I consult, write, and speak on running better technology businesses (tech firms and IT captives) and the things that make it possible: good governance behaviors (activist investing in IT), what matters most (results, not effort), how we organize (restructure from the technologically abstract to the business concrete), how we execute and manage (replacing industrial with professional), how we plan (debunking the myth of control), and how we pay the bills (capital-intensive financing and budgeting in an agile world). I am increasingly interested in robustness over optimization.

I work for ThoughtWorks, the global leader in software delivery and consulting.

Thursday, November 30, 2017

Looking for disruption? Don't look to technology

The chattering classes would have us believe that technology disrupts. It does not. Socio-economic conditions change to create an incongruity that is ripe for exploitation. By way of example, the technology to enable the sharing economy existed for years, but monetizing everything from spare time to the spare bedroom only became appealing when mortgages went underwater, wages stagnated, and the labor participation rate dropped. That computer technology was at the center of this disruption should be no surprise given the rise of the Information Age several decades ago. It certainly wasn't going to be steam engines.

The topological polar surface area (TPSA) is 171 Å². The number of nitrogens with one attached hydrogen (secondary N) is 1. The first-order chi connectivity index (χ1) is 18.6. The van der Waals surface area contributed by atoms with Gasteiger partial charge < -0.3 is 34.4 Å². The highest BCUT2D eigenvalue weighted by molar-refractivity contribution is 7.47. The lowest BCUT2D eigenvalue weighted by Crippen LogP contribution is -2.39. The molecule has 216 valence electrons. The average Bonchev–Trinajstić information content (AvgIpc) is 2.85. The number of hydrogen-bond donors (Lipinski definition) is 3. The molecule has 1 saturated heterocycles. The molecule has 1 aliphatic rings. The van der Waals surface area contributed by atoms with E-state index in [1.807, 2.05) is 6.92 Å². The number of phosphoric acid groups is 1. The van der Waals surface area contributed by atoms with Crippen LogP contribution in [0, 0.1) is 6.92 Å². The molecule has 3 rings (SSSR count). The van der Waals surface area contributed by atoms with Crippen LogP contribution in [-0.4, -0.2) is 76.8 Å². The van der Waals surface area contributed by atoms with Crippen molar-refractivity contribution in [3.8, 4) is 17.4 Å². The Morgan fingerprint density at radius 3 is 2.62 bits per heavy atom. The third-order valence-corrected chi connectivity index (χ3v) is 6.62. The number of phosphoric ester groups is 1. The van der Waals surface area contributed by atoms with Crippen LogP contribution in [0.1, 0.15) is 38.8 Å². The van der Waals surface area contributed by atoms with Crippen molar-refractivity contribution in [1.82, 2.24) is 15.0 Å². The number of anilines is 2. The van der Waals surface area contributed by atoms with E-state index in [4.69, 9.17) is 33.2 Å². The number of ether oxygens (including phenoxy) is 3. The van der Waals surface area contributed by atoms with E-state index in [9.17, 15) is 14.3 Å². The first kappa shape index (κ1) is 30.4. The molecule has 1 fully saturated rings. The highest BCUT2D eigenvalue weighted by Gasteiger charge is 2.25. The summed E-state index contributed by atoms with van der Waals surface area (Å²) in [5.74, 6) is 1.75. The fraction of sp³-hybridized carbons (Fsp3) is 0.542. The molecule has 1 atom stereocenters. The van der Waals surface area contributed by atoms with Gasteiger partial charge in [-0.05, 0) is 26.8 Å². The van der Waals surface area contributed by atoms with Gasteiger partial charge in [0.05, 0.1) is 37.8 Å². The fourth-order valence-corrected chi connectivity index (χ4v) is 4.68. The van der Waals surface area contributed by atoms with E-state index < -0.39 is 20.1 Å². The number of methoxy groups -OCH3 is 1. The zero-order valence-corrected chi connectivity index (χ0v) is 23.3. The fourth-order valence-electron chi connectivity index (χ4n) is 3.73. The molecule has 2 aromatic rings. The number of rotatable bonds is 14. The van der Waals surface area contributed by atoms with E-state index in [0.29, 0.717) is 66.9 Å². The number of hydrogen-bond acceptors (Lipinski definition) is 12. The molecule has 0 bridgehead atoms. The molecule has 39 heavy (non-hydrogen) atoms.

Rather than understanding the disruption phenomenon through the lens of change that has already happened, it is worth looking at the change that has not happened but should have given the availability of technology to bring it about.

For at least 40 years now, we‘ve been told that technology will revolutionize education. Kids can learn from home in immersive media-rich environments, receive continuous feedback on their work intertwined with their lessons, learn at their own pace with tutors and resources delivered to reinforce or accelerate their learning, and so forth. And it could: plenty of technologies exist that make it practical for students to learn advanced subjects in virtual environments, tapping into tutors for private study and multi-media libraries on-demand to experience subjects as never before.